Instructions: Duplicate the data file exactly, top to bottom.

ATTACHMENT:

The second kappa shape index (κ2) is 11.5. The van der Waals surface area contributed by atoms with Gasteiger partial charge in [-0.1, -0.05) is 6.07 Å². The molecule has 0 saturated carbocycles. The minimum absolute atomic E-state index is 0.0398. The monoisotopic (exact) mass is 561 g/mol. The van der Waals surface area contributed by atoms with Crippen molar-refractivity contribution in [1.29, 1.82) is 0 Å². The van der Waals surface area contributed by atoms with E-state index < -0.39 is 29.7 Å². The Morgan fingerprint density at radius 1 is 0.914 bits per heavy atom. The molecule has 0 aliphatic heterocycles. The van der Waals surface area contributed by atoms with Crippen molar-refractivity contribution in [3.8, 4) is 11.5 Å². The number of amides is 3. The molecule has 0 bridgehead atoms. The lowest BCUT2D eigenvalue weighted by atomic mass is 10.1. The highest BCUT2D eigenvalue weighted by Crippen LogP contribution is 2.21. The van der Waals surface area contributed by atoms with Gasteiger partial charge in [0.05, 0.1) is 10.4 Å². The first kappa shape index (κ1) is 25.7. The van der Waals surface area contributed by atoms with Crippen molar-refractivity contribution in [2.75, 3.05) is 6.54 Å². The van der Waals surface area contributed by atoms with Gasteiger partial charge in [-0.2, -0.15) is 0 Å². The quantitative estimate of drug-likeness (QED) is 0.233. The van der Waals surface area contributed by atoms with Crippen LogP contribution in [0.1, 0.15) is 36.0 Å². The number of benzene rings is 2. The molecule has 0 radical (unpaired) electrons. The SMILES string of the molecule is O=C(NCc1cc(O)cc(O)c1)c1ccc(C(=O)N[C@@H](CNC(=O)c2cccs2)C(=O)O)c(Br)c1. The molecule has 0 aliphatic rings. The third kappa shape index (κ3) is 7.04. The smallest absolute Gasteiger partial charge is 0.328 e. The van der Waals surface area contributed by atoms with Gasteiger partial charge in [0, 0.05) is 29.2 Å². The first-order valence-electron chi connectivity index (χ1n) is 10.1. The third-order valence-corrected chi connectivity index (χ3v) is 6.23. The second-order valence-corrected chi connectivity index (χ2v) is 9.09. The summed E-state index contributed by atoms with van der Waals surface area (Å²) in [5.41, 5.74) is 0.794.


The second kappa shape index (κ2) is 11.5. The van der Waals surface area contributed by atoms with Gasteiger partial charge in [-0.1, -0.05) is 6.07 Å². The molecule has 0 saturated carbocycles. The minimum absolute atomic E-state index is 0.0398. The monoisotopic (exact) mass is 561 g/mol. The van der Waals surface area contributed by atoms with Crippen molar-refractivity contribution in [1.29, 1.82) is 0 Å². The van der Waals surface area contributed by atoms with E-state index < -0.39 is 29.7 Å². The Morgan fingerprint density at radius 1 is 0.914 bits per heavy atom. The molecule has 0 aliphatic heterocycles. The van der Waals surface area contributed by atoms with Crippen molar-refractivity contribution in [3.8, 4) is 11.5 Å². The number of amides is 3. The molecule has 0 bridgehead atoms. The lowest BCUT2D eigenvalue weighted by atomic mass is 10.1. The highest BCUT2D eigenvalue weighted by Crippen LogP contribution is 2.21. The van der Waals surface area contributed by atoms with Gasteiger partial charge in [0.05, 0.1) is 10.4 Å². The first kappa shape index (κ1) is 25.7. The van der Waals surface area contributed by atoms with Crippen molar-refractivity contribution in [2.75, 3.05) is 6.54 Å². The van der Waals surface area contributed by atoms with Gasteiger partial charge in [-0.2, -0.15) is 0 Å². The quantitative estimate of drug-likeness (QED) is 0.233. The van der Waals surface area contributed by atoms with Crippen LogP contribution in [0.1, 0.15) is 36.0 Å². The number of benzene rings is 2. The molecule has 0 radical (unpaired) electrons. The SMILES string of the molecule is O=C(NCc1cc(O)cc(O)c1)c1ccc(C(=O)N[C@@H](CNC(=O)c2cccs2)C(=O)O)c(Br)c1. The molecule has 0 aliphatic rings. The third kappa shape index (κ3) is 7.04. The smallest absolute Gasteiger partial charge is 0.328 e. The van der Waals surface area contributed by atoms with Gasteiger partial charge in [0, 0.05) is 29.2 Å². The first-order valence-electron chi connectivity index (χ1n) is 10.1. The third-order valence-corrected chi connectivity index (χ3v) is 6.23. The second-order valence-corrected chi connectivity index (χ2v) is 9.09. The summed E-state index contributed by atoms with van der Waals surface area (Å²) in [5.41, 5.74) is 0.794.